A CROWD-PLEASING DOUBLEHEADER FROM EMANUEL AX AND BRAMWELL TOVEY

Emanuel Ax, piano: VSO/ Bramwell Tovey, Music of Beethoven and Mozart, Orpheum, January 18, 2017.

 Photos Courtesy of Vancouver Symphony

Photos Courtesy of Vancouver Symphony

Pianist Emanuel Ax has been such a force in North America and all over the world for the past four decades that one wonders whether he ever gets a break from his serious musical commitments and can just ‘kick back’ and have some fun in concert.  This event seemed to allow just that though it was still a test for a musician approaching seventy to perform two great concertos, Beethoven’s ‘Emperor’ and Mozart’s 22nd, at one sitting. Fortunately, Ax cast any issues of age aside and sailed through both works in vigorous, athletic fashion. Perhaps he was not too concerned with points of style or inward depth, but he always demonstrated that his iconic strength of purpose – combined with endless cascades of luminescent runs and trills – could place a spell over an adoring audience. Maestro Bramwell Tovey cooperated fully, always aiding and abetting the pianist’s cause.

The ‘Emperor’ Concerto turned out best, having strong projection and plenty of dazzle.  The first movement stormed forward at strong volumes and insistent speeds, the pianist alternating moments of driving force with passages of beguiling prettiness. This was not playing of obvious poetry, more of assured virtuosity and energy. One always felt the pianist’s desire to press on; in fact, many phrases and runs embodied a discrete accelerando to give them extra emphasis and motion. Maestro Tovey and the orchestra followed in tandem, adding dramatic force and weight of their own. It was the Maestro’s turn to find extra richness in the string textures of the Adagio, adding little romantic swells on sustained notes as well. Ax in turn broke with the normal serenity of his part by introducing a gentle rubato that imparted a jaunty tunefulness to it all. The finale returned to the intensity and thrust of the opening movement, Ax pouncing on the music with all the agility of a springing cat.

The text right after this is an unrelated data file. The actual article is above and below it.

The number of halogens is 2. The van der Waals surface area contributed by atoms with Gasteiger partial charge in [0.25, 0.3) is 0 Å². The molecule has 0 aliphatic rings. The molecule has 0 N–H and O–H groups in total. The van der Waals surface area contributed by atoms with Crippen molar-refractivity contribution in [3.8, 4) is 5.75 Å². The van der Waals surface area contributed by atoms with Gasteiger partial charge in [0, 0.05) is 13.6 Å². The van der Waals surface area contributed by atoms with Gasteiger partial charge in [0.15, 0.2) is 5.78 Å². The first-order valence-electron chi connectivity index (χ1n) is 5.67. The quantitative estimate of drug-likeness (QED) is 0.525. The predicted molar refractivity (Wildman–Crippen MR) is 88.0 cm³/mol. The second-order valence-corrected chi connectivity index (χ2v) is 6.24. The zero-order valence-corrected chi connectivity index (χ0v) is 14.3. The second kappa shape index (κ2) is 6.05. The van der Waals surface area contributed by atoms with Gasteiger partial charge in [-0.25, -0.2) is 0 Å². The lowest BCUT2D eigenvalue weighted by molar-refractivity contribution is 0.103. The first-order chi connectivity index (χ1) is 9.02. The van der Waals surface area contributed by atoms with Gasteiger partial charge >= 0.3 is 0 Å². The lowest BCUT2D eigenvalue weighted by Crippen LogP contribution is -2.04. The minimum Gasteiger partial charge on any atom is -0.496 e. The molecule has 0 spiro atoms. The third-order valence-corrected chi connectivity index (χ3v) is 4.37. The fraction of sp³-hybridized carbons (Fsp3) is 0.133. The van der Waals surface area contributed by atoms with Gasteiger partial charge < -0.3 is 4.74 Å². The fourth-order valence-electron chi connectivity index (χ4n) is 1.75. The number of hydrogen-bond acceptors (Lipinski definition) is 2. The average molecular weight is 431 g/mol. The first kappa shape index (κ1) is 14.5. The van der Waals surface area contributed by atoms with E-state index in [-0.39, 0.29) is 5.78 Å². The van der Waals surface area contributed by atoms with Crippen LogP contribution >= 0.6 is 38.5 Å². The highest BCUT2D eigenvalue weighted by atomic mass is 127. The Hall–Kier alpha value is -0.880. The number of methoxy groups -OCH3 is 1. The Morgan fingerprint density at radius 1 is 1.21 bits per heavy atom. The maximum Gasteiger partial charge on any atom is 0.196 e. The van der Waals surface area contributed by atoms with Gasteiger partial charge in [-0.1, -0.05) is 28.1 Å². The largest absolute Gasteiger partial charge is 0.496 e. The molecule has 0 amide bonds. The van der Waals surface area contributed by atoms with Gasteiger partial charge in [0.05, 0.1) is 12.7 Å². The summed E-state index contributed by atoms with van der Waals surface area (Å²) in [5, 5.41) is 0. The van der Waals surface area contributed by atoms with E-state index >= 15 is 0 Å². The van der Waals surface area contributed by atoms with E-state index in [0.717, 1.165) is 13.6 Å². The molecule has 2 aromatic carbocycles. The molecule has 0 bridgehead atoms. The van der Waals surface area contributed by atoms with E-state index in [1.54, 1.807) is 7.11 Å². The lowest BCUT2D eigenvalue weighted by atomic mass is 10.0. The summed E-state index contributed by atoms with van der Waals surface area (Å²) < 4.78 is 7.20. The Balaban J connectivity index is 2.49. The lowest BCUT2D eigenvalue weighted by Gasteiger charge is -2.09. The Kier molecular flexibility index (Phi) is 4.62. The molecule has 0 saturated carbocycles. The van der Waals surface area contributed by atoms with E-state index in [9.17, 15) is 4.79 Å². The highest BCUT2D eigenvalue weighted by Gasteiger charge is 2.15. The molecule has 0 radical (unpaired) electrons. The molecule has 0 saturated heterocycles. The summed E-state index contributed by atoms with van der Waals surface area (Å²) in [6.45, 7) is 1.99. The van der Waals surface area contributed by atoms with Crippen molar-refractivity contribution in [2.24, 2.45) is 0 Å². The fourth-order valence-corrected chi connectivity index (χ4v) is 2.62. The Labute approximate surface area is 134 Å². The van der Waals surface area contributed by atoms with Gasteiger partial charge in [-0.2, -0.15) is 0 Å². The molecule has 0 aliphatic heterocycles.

Ax’s playing differed little in the preceding Mozart concerto, frequently pushing forth phrases with a perky eagerness and cultivating strong dynamic contrasts. Perhaps because this was Mozart 'in a casual vein', the approach was not strong on narrative and charm. Though always purposive, the playing seemed to have less natural Mozartian space and flow than I have witnessed previously from this pianist. The opening Allegro moved by very quickly, more dispatched than savoured, strong on virtuoso touches, yet not fully probing the intrinsic delicacy or caprice in the writing. The glorious Andante featured lovely jeweled articulation at its opening but still felt underinvested in its ‘wonder’, becoming unduly diffuse at the close. The finale struck me as casual indeed, generalized in its orchestral detailing and not bringing out the immense character in the interaction between piano and winds. I admit that sometimes I was more fascinated by the pianist’s technique than by the music. But one should not be too fussy: Mozart concertos have not traditionally been Ax’s specialty, and it was great to hear him take this this on. Perhaps one additional constraint was the large orchestra employed – which always takes away from intimacy and precise detailing in this composer.

Qualifications aside, I appreciated this adventurous little ‘time out’ for Emanuel Ax – and the audience really appreciated it too. Ax gave us a Chopin Nocturne as an encore. And yes, surprise! – the concert began with Beethoven’s Wellington's Victory, that strange work which must be heard once in a lifetime just to convince you that Beethoven did not always write masterpieces.  It is almost never performed because it is so difficult to find works to put with it. It is nice to report that on this occasion it did seem to fit with the spirit of the rest of the proceedings.

 

© Geoffrey Newman 2017

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